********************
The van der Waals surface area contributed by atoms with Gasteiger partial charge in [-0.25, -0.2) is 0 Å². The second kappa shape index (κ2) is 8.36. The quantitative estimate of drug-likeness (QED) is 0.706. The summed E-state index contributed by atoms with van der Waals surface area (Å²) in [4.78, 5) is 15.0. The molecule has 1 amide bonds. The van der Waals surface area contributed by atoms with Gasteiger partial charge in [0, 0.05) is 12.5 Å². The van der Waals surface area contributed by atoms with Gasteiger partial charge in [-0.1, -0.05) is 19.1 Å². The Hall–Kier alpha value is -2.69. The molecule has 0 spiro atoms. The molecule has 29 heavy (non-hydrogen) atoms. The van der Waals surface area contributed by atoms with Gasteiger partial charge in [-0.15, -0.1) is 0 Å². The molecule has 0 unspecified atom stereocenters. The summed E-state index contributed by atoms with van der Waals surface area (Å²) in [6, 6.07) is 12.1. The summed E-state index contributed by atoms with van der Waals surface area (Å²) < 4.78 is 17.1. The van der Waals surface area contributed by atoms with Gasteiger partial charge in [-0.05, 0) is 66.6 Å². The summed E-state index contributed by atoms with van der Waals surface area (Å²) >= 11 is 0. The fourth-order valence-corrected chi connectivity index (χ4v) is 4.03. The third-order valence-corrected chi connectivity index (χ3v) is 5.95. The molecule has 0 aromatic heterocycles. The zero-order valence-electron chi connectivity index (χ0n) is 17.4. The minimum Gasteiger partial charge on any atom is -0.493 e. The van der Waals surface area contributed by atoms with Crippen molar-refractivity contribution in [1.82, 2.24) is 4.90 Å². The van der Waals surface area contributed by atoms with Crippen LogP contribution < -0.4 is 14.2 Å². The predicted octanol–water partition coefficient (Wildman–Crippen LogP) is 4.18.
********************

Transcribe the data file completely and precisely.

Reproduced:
The van der Waals surface area contributed by atoms with Gasteiger partial charge in [-0.25, -0.2) is 0 Å². The second kappa shape index (κ2) is 8.36. The quantitative estimate of drug-likeness (QED) is 0.706. The summed E-state index contributed by atoms with van der Waals surface area (Å²) in [4.78, 5) is 15.0. The molecule has 1 amide bonds. The van der Waals surface area contributed by atoms with Gasteiger partial charge in [0, 0.05) is 12.5 Å². The van der Waals surface area contributed by atoms with Gasteiger partial charge in [-0.1, -0.05) is 19.1 Å². The Hall–Kier alpha value is -2.69. The molecule has 0 spiro atoms. The molecule has 29 heavy (non-hydrogen) atoms. The van der Waals surface area contributed by atoms with Gasteiger partial charge in [-0.15, -0.1) is 0 Å². The molecule has 0 unspecified atom stereocenters. The summed E-state index contributed by atoms with van der Waals surface area (Å²) in [6, 6.07) is 12.1. The summed E-state index contributed by atoms with van der Waals surface area (Å²) < 4.78 is 17.1. The van der Waals surface area contributed by atoms with Gasteiger partial charge in [-0.05, 0) is 66.6 Å². The summed E-state index contributed by atoms with van der Waals surface area (Å²) >= 11 is 0. The fourth-order valence-corrected chi connectivity index (χ4v) is 4.03. The third-order valence-corrected chi connectivity index (χ3v) is 5.95. The molecule has 0 aromatic heterocycles. The zero-order valence-electron chi connectivity index (χ0n) is 17.4. The minimum Gasteiger partial charge on any atom is -0.493 e. The van der Waals surface area contributed by atoms with Crippen molar-refractivity contribution in [1.82, 2.24) is 4.90 Å². The van der Waals surface area contributed by atoms with Crippen LogP contribution < -0.4 is 14.2 Å². The predicted octanol–water partition coefficient (Wildman–Crippen LogP) is 4.18.